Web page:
Finally, Bell said, steel companies have the money to spend.

“Steelmakers have a unique history of investing capital in both good times and bad,” he said. “All of the steel companies that are involved in this investment, whether it’s Nucor, U.S. Steel or Steel Dynamics [Fort Wayne, Indiana], have very strong balance sheets and they have great management teams.”

Driven by cars

Bell pointed out that much of the new capacity is being built in proximity to automobile plants.

“When you decide on the location of a steel mill, you want to be near your customers,” he said. “So in the case of Steel Dynamics, which just commissioned a new steel mill in Sinton, Texas, they want to work with the Mexican automotive market, so that’s a good reason for them to be there. A lot of the new mills are in the South, where a lot of auto manufacturers have located because of states’ incentive packages and a better labor environment because these are right-to-work states. And it’s also close to the Gulf Coast, which is important if you need to access natural gas or import pig iron or DRI.”

The feedstock challenge

The new U.S. capacity is coming online at a time when securing feedstock appears to be challenging, Lowrey said. The shortage, he said, will be in prime scrap, such as the scrap generated at automobile stamping plants.

“We have plenty of obsolete scrap available,” Lowrey said. “But prime scrap is going to be the bottleneck. The bottom line is we don’t have enough prime scrap in this country. We’re not even close because we’ve been offshoring manufacturing for the last two decades. The mills can try to import prime scrap but there is going to be competition. The whole world wants to go green with steelmaking, which means they will be building EAFs, and everybody is going to be looking for prime scrap. There is no silver bullet to the prime scrap shortage. It’s going to be a little bit of this, a little bit of that. This is all in a state of flux and nobody knows what the answer is going to be.”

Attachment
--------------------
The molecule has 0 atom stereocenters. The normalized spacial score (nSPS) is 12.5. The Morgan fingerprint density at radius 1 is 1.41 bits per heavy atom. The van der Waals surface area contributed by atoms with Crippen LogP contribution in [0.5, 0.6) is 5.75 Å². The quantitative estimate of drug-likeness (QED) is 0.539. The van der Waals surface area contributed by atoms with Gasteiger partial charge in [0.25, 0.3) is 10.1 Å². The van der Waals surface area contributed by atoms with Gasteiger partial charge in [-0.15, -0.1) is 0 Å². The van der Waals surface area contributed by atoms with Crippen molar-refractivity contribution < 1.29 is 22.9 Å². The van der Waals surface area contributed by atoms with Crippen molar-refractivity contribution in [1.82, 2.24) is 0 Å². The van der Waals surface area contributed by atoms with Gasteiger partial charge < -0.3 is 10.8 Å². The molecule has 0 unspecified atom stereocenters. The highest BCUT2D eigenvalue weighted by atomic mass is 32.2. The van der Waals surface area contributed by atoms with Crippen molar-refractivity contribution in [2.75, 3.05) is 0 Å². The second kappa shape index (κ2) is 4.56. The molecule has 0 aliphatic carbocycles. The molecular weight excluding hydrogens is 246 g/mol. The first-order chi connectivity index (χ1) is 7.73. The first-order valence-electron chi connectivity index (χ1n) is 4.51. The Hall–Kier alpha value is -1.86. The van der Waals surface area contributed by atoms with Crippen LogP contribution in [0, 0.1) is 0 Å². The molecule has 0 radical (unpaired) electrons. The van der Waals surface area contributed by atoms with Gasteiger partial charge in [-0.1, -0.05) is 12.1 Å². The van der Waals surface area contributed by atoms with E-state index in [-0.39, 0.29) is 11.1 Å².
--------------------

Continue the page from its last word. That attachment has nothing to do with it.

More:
The new U.S. EAFs will make two types of steel products:

· High-quality flat-rolled or sheet steel; and

· Commodity long products, such as rebar.

“When you make commodity long products, you don’t consume much, or any, prime scrap, but when you make flat-rolled, you need a lot of it,” Lowrey said. “Everyone operates a melt shop differently, but including prime scrap substitutes, it can easily be up to 50% or 60% of the mix.”

That will boost demand for feedstocks like DRI and HBI, Lowrey said.

According to the International Iron Metallics Association (IIMA), Lewes, England, DRI is the product of the direct reduction of iron ore in the solid state by carbon monoxide and hydrogen derived from natural gas or coal. “Most DRI plants are part of integrated steel minimills, located adjacent to the EAF steel plant,” IIMA said. “Some steel companies ship DRI from their captive direct-reduction plants to their remote steel mills and a small volume of DRI is sold to third parties.”

Cleveland-Cliffs Inc., Cleveland, last summer started up a $1 billion DRI facility in Toledo, Ohio. According to Lowrey, the company planned the facility mainly to produce DRI to be sold on the market.

“They changed their mind,” he said. “They now consume most, if not all, of it internally. It’s a green steel initiative to get their carbon footprint reduced.”

Other U.S. DRI plants include Nucor’s facility in St. James Parish, Louisiana, and Voestalpine Texas LLC’s operation in Portland, Texas.

“Another way that you can solve the prime scrap problem is to put pig iron, which is the output of a blast furnace, into the EAF,” he said. “The problem is that the mills will have to import pig iron because there isn’t a lot being made domestically.”

In January 2021, Stelco Inc., Hamilton, Ontario, started a new 1-million-ton-per-year pig iron caster at its Lake Erie Works facility in Nanticoke, Ontario.

“With the expansion of EAF production in North America, the demand for iron units is placing increased pressure on the existing supply of scrap steel, making pig iron an increasingly highly valued commodity in the production of EAF steel,” the company said in a press release. “Stelco’s new pig iron caster enables it to access this market and enhances its complete suite of products ranging from pig iron, to semifinished steel, to hot-rolled sheet, to high value-added cold-rolled and coated products, as well as advanced high-strength steels.”